Recently, social media outlets such as Facebook have come under fire and scrutiny for their policies regarding the collection and sharing of user data, as well as their role in the sharing of propaganda and false information targeting voters. So naturally, Republicans in Congress want to talk about why more people aren’t watching Diamond and Silk, the paid political actors who lend an air of racial credibility to the half-baked political rantings of a man who was once quoted lamenting the fact that he had black employees, whom he described as “inherently lazy,” and that he preferred Jewish employees because they instinctively were better at counting his money. Let’s get one thing perfectly clear right at the start: You do not have a right; Constitutional, God-given, or inalienable; to a Facebook account. Full stop.
Much of the bloviation from Republican lawmakers has been centered around the alleged censoring of conservative viewpoints on social media outlets. The idea here is most likely to lend credence to the notion that all media is liberal in nature and is pushing a false narrative designed to … something about globalization and socialism. That is all media, except of course those outlets owned, operated, and/or founded by Rupert Murdoch, Tucker Carlson, and Ben Shapiro, all of which frequently traffic in misleading or outright fabricated stories. Republican lawmakers are concerned that the private corporation Facebook has been unfairly targeting conservative viewpoints, such as the rarely coherent ramblings of Diamond and Silk, and are therefore engaging in violations of free speech. What is most puzzling about this assertion is that, as many of these lawmakers no doubt are aware, is that Facebook is not a government organization. You may have an uncle or acquaintance at the office who thinks that the government controls Facebook for some nefarious end, but this isn’t really true.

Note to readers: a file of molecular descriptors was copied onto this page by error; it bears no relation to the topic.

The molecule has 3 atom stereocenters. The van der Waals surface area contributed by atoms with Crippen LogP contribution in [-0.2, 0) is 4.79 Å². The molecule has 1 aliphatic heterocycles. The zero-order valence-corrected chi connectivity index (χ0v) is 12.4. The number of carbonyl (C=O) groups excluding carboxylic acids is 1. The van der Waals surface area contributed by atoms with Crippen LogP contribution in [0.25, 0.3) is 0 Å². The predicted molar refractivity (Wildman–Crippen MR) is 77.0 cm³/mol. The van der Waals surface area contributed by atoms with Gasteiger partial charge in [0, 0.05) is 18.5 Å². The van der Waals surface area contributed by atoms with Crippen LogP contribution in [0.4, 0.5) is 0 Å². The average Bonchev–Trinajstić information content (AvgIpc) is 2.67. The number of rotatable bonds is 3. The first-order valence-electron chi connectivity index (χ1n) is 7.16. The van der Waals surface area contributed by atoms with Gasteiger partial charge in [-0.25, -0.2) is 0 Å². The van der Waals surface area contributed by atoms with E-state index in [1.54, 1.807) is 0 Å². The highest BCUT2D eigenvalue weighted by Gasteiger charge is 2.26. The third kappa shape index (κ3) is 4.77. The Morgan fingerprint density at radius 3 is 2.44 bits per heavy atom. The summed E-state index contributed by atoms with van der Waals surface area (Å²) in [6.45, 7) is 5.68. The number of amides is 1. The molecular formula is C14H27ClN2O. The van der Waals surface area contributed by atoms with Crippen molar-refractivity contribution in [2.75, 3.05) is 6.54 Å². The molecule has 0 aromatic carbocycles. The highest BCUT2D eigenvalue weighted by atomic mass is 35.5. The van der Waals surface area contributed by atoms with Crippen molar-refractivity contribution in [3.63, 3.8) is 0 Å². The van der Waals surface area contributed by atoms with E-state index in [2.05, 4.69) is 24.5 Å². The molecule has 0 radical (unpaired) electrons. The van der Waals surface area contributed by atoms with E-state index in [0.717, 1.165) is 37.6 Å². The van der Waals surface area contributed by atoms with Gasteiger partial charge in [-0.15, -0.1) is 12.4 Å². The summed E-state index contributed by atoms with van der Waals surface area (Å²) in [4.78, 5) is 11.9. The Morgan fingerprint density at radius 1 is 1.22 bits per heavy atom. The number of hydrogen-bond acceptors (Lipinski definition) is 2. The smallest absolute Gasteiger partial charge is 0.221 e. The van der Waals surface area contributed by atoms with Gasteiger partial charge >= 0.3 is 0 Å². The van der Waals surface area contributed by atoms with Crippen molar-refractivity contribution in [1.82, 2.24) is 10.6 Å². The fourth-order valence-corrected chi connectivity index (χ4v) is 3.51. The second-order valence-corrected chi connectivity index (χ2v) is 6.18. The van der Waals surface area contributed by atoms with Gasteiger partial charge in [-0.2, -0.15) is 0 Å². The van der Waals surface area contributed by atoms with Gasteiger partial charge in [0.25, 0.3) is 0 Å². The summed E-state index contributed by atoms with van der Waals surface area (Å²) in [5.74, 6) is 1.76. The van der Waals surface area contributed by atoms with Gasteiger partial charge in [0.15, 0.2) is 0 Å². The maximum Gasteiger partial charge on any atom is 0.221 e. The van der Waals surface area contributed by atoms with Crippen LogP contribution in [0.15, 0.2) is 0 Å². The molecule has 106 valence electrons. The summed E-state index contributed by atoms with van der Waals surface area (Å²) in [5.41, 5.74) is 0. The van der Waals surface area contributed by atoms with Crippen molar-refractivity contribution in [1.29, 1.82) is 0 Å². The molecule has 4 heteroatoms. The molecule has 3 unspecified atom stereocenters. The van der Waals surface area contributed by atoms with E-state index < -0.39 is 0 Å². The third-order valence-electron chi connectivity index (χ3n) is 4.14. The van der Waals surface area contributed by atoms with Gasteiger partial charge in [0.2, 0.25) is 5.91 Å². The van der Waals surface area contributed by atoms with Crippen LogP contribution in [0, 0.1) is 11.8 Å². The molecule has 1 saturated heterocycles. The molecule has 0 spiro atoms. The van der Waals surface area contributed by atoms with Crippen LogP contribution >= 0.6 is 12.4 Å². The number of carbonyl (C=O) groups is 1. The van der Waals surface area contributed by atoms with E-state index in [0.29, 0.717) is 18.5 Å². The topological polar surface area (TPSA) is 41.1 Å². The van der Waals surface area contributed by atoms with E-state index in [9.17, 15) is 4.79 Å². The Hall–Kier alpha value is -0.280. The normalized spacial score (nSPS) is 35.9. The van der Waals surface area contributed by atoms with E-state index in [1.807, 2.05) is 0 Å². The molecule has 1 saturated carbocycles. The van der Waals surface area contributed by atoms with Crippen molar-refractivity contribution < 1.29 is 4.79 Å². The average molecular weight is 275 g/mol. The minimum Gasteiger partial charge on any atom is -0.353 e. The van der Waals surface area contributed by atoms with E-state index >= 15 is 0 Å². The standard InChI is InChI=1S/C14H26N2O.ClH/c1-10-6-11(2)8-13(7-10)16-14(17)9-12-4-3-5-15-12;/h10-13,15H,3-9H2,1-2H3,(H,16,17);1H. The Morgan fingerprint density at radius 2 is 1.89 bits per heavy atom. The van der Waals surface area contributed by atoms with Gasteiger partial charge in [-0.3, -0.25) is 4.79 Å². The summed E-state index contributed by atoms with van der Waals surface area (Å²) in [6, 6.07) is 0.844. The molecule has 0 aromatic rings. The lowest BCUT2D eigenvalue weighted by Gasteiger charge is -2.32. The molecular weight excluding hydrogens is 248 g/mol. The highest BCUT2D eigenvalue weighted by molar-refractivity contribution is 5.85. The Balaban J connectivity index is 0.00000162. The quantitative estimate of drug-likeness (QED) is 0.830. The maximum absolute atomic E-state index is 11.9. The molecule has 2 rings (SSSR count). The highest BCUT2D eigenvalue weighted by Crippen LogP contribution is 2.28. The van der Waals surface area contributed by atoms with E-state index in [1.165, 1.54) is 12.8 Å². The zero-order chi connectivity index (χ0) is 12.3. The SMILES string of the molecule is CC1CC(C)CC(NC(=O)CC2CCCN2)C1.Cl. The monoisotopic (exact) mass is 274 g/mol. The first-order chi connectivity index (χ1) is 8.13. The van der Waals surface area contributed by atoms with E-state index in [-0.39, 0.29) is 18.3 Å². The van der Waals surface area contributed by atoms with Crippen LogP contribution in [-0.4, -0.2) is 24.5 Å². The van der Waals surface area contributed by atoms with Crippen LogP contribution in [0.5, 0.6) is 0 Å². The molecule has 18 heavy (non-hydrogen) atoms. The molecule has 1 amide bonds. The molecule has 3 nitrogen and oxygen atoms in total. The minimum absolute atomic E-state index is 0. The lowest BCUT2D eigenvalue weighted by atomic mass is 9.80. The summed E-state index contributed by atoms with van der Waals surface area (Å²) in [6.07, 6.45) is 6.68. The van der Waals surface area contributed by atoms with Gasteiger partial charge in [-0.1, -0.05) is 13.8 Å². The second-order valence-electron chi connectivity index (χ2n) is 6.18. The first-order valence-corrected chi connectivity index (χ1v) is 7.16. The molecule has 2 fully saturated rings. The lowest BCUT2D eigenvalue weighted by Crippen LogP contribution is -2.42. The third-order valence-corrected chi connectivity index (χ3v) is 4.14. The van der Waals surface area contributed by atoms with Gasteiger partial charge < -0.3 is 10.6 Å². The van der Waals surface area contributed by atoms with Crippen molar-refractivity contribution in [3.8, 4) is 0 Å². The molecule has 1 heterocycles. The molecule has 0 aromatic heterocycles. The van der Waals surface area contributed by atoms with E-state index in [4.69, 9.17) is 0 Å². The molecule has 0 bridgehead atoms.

This is important as it undercuts the very idea that Republicans are trying to push. Since Facebook is a private corporation, and their users enter into a sort of contract with them when they agree to terms and services during the creation of an account, they are not bound by certain elements of Constitutional Law that restrict government power. That isn’t to say that they are not bound to operate within the confines of the law; they most certainly are. That was, after all, the ostensible purpose of the Congressional hearings with Zuckerberg earlier this month: What are the laws regarding the sharing or selling of data, did Facebook violate those laws, and what about the social media platform’s role in the spread of foreign-sourced propaganda targeted at specific voters? Instead, Republicans have given us this nonsense hearing about whether or not Diamond and Silk got their feelings hurt when their ability to pay for exposure of their content was temporarily denied.